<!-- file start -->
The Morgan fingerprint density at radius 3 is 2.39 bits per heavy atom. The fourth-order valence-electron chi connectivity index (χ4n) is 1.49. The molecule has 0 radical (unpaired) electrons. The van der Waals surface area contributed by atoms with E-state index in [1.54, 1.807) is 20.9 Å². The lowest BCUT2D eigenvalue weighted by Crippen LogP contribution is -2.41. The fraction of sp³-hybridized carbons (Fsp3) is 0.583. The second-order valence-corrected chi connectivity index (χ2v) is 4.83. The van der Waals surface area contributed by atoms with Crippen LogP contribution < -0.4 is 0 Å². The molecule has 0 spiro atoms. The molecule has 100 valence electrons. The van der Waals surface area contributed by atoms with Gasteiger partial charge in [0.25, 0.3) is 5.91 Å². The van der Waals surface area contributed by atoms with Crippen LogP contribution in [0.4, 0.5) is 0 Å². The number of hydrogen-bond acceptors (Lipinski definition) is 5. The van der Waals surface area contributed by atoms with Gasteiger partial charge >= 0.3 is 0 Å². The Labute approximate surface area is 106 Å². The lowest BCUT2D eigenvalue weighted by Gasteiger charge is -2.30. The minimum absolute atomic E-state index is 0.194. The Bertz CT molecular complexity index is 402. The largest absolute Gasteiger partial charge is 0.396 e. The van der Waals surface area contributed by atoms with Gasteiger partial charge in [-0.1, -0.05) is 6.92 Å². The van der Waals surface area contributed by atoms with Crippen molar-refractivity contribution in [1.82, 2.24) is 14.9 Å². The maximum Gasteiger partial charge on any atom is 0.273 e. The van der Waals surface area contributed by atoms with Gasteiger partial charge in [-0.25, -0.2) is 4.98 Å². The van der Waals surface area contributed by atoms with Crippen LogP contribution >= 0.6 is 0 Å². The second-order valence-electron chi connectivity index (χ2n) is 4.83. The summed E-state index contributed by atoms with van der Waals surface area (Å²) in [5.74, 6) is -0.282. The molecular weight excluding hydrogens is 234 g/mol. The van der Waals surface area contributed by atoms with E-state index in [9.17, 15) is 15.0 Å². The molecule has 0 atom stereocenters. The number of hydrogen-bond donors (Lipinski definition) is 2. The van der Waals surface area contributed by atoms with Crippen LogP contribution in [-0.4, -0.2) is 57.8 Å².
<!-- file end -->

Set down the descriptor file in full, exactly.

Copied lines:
The Morgan fingerprint density at radius 3 is 2.39 bits per heavy atom. The fourth-order valence-electron chi connectivity index (χ4n) is 1.49. The molecule has 0 radical (unpaired) electrons. The van der Waals surface area contributed by atoms with E-state index in [1.54, 1.807) is 20.9 Å². The lowest BCUT2D eigenvalue weighted by Crippen LogP contribution is -2.41. The fraction of sp³-hybridized carbons (Fsp3) is 0.583. The second-order valence-corrected chi connectivity index (χ2v) is 4.83. The van der Waals surface area contributed by atoms with Crippen LogP contribution < -0.4 is 0 Å². The molecule has 0 spiro atoms. The molecule has 100 valence electrons. The van der Waals surface area contributed by atoms with Gasteiger partial charge in [0.25, 0.3) is 5.91 Å². The van der Waals surface area contributed by atoms with Crippen LogP contribution in [0.4, 0.5) is 0 Å². The number of hydrogen-bond acceptors (Lipinski definition) is 5. The van der Waals surface area contributed by atoms with Gasteiger partial charge >= 0.3 is 0 Å². The Labute approximate surface area is 106 Å². The lowest BCUT2D eigenvalue weighted by Gasteiger charge is -2.30. The minimum absolute atomic E-state index is 0.194. The Bertz CT molecular complexity index is 402. The largest absolute Gasteiger partial charge is 0.396 e. The van der Waals surface area contributed by atoms with Gasteiger partial charge in [-0.1, -0.05) is 6.92 Å². The van der Waals surface area contributed by atoms with Crippen molar-refractivity contribution in [1.82, 2.24) is 14.9 Å². The maximum Gasteiger partial charge on any atom is 0.273 e. The van der Waals surface area contributed by atoms with Gasteiger partial charge in [-0.25, -0.2) is 4.98 Å². The van der Waals surface area contributed by atoms with Crippen LogP contribution >= 0.6 is 0 Å². The second-order valence-electron chi connectivity index (χ2n) is 4.83. The summed E-state index contributed by atoms with van der Waals surface area (Å²) in [5.74, 6) is -0.282. The molecular weight excluding hydrogens is 234 g/mol. The van der Waals surface area contributed by atoms with E-state index in [9.17, 15) is 15.0 Å². The molecule has 0 atom stereocenters. The number of hydrogen-bond donors (Lipinski definition) is 2. The van der Waals surface area contributed by atoms with Crippen LogP contribution in [-0.4, -0.2) is 57.8 Å².